Apache Plume Shines in Desert Landscapes

By Joe PearlApache plume takes reflected drought and thrives on low water while covering itself with showy, feathery fruit.

After spending a few days in New Mexico for the annual balloon festival, I noticed Apache plume all over the valley. Seems like the landscapers in Albuquerque are quite fond of Fallugia paradoxa for landscape uses. Sadly, living in the surrounding area of Phoenix, AZ, I rarely see this as a landscape plant. Why that’s the case is unknown to me, but maybe after some of our local landscapers and nurserymen read this, Apache plume will become more available, and used more often!

What makes this plant so desirable is that it is very durable. It can survive the extreme heat of the valley and other low lying, desert regions, and also take temperatures as low as 30 degrees below zero. I personally do not want to check out how they survive a temperature of -30, but I will believe who said that!

So, USDA zones from 4 – 7 are where one might find them growing, but by looking at a map, one will be surprised to see that these feathery delights can be found all across Texas to Oklahoma, west to California and into Utah and Nevada. They are native to our deserts from southern California east to Texas. The Hopi people steep the leaves for a hair tonic.

So there are no excuses why one can’t find a use for this plant in a landscape. As a semi-deciduous to semi-evergreen plant, it can be placed in virtually any garden design.

Growing to a height of almost six feet and spreading to about five feet in width, they are not giants, so they can be used for a variety of locations. Whether they are planted as a foundation plant or a median landscape plant, they fit in easily. While I personally probably wouldn’t use them as a foundation planting, in medians or along sidewalks are ideal spots. They are considered to be moderate in growth rate, so monthly pruning is by all means not required. Perhaps quarterly pruning and of course pruning for traffic clearance are acceptable.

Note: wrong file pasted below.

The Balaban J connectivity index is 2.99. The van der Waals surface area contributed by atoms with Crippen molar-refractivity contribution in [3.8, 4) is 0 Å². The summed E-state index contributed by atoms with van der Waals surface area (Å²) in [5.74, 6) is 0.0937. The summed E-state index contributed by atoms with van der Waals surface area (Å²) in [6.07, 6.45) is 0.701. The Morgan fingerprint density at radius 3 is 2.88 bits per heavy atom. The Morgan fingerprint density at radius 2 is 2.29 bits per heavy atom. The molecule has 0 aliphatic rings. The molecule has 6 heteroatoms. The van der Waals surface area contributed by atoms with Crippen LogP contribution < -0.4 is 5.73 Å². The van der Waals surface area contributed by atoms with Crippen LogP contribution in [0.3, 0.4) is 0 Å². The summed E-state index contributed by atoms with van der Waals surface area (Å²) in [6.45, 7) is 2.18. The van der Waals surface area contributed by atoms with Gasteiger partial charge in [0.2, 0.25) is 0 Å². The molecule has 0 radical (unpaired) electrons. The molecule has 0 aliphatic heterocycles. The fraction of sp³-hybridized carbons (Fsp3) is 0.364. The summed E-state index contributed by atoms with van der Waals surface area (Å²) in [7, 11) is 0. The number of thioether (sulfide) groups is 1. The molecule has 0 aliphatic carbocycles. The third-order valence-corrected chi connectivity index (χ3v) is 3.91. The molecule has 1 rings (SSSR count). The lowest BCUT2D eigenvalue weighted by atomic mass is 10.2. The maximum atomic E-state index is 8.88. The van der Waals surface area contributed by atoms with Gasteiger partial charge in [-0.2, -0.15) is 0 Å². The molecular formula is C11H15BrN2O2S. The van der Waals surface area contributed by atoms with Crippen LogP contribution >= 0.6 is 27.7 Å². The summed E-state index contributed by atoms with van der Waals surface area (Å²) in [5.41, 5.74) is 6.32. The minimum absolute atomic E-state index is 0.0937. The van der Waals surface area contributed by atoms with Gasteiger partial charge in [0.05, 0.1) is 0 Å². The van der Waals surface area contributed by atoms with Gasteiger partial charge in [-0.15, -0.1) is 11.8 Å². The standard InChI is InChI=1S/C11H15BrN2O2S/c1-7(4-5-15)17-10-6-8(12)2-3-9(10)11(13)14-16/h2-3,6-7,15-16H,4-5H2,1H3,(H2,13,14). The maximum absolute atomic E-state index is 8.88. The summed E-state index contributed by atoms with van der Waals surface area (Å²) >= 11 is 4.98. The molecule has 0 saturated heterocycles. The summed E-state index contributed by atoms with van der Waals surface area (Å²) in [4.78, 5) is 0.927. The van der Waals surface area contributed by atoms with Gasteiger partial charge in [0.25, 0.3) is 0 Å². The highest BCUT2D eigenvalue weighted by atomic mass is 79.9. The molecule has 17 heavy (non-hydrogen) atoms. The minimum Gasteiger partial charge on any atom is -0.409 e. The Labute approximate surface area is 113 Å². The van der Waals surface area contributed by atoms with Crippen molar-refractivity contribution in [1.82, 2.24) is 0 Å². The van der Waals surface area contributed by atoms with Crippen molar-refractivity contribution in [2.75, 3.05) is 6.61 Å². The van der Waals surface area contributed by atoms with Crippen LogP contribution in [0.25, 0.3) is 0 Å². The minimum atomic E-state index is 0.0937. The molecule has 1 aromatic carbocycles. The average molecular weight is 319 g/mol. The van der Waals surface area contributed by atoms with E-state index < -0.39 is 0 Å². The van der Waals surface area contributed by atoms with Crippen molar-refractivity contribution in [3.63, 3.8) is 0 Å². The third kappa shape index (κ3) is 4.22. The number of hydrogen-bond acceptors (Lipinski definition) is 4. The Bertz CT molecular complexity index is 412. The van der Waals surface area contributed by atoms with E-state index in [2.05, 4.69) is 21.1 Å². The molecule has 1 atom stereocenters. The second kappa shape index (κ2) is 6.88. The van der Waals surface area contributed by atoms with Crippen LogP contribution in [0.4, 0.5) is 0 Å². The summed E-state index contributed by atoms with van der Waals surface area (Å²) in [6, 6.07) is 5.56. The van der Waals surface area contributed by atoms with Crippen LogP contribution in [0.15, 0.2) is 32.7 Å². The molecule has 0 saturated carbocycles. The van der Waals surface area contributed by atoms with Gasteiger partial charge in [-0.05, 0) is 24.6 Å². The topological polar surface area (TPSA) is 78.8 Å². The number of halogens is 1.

However, if the plant gets too rangy or sparse, it can be cut clear back to the ground and should come back with a nice compact shape. Whatever you do, please don’t shear this shrub!

Locations for the Apache plume are simple, sun, sun, sun! They can tolerate some shade, but they are fine in as much sun as available. In extreme hot, sunny locales, a little bit of shade might be graciously accepted by these lovely plants. However, they will survive and even thrive in reflected heat. They are also recommended for erosion control on slopes.

As a desert native, they will grow in almost any type of soil. In fact, they are recommended for alkaline soils, which most of us deal with on a regular basis. Planted in a rich garden soil full of organic matter, they can get rangy and will produce fewer flowers.

Like most of the plants I have written about, they are true drought tolerant plants. They need an even amount of water after planting provided on a regular basis, like all new plants. Once adapted to an area, they can have the amount of water reduced, and they do tend to fend for themselves.

So, how does one describe the Apache plume? They are easily identified by their lovely little white flowers, about a 1/4-inch in diameter, found in the spring and sometimes in the fall. They have a yellow center to each flower as well.

Once the blooms are finished, they are followed up by a showy stalk a few inches in length. This is where the common name comes from, as the feathery fruit is said to resemble an Apache headdress. These remain on the plant for a while, but if you tire of the look, do a selective pruning and they are gone! As mentioned earlier, they are considered to be a semi-evergreen plant. The foliage is a nice dark green, small leaflet. Between the feathery stalks and the lovely little white flowers, they are easy to identify.

So what plants look nice alongside these? Being a relatively open-looking plant, yet not too open, they can be planted with fairy dusters, rosewoods, desert honeysuckle and Mexican bird of paradise, among many other plants. I like them as an accent plant, but they are great in a wide-open area, planted in mass with other flowering desert flora. Creative minds will allow for a creative landscape. It is hard to go wrong with an Apache plume!

Joe Pearl is a horticulture consultant in Mesa, AZ